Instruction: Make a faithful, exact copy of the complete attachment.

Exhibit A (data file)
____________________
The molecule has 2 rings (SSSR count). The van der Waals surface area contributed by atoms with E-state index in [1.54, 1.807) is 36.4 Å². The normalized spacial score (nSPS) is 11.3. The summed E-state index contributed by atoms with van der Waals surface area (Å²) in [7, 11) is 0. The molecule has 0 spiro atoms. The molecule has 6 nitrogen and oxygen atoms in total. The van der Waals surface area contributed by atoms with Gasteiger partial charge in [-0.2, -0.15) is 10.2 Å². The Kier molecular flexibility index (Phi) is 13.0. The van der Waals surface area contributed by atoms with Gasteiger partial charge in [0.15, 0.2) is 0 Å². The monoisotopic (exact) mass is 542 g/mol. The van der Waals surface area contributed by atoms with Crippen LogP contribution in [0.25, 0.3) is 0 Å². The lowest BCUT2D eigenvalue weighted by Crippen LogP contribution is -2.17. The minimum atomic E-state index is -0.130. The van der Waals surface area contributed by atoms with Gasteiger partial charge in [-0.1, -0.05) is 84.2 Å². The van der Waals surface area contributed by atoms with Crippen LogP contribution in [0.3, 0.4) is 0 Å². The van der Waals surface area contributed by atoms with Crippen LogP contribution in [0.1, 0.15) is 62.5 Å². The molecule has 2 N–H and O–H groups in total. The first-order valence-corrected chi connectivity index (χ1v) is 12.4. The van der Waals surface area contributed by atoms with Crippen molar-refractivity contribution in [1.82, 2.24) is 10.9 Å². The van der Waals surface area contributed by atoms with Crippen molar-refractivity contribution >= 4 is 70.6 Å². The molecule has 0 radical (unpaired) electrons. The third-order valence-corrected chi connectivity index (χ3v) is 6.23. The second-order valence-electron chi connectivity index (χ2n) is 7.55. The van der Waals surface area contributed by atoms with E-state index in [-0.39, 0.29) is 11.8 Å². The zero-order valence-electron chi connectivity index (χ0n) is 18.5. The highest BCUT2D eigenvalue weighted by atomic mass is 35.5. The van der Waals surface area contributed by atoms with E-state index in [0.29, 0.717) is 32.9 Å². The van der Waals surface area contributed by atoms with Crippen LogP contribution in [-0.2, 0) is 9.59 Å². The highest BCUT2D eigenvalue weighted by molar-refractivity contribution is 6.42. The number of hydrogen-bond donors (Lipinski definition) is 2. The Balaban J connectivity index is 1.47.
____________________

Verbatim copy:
The molecule has 2 rings (SSSR count). The van der Waals surface area contributed by atoms with E-state index in [1.54, 1.807) is 36.4 Å². The normalized spacial score (nSPS) is 11.3. The summed E-state index contributed by atoms with van der Waals surface area (Å²) in [7, 11) is 0. The molecule has 0 spiro atoms. The molecule has 6 nitrogen and oxygen atoms in total. The van der Waals surface area contributed by atoms with Gasteiger partial charge in [-0.2, -0.15) is 10.2 Å². The Kier molecular flexibility index (Phi) is 13.0. The van der Waals surface area contributed by atoms with Gasteiger partial charge in [0.15, 0.2) is 0 Å². The monoisotopic (exact) mass is 542 g/mol. The van der Waals surface area contributed by atoms with Crippen LogP contribution in [0.25, 0.3) is 0 Å². The lowest BCUT2D eigenvalue weighted by Crippen LogP contribution is -2.17. The minimum atomic E-state index is -0.130. The van der Waals surface area contributed by atoms with Gasteiger partial charge in [-0.1, -0.05) is 84.2 Å². The van der Waals surface area contributed by atoms with Crippen LogP contribution in [0.3, 0.4) is 0 Å². The van der Waals surface area contributed by atoms with Crippen LogP contribution in [0.1, 0.15) is 62.5 Å². The molecule has 2 N–H and O–H groups in total. The first-order valence-corrected chi connectivity index (χ1v) is 12.4. The van der Waals surface area contributed by atoms with Crippen molar-refractivity contribution in [1.82, 2.24) is 10.9 Å². The van der Waals surface area contributed by atoms with Crippen molar-refractivity contribution >= 4 is 70.6 Å². The molecule has 0 radical (unpaired) electrons. The third-order valence-corrected chi connectivity index (χ3v) is 6.23. The second-order valence-electron chi connectivity index (χ2n) is 7.55. The van der Waals surface area contributed by atoms with E-state index in [-0.39, 0.29) is 11.8 Å². The zero-order valence-electron chi connectivity index (χ0n) is 18.5. The highest BCUT2D eigenvalue weighted by atomic mass is 35.5. The van der Waals surface area contributed by atoms with E-state index in [0.29, 0.717) is 32.9 Å². The van der Waals surface area contributed by atoms with Crippen LogP contribution in [-0.2, 0) is 9.59 Å². The highest BCUT2D eigenvalue weighted by molar-refractivity contribution is 6.42. The number of hydrogen-bond donors (Lipinski definition) is 2. The Balaban J connectivity index is 1.47.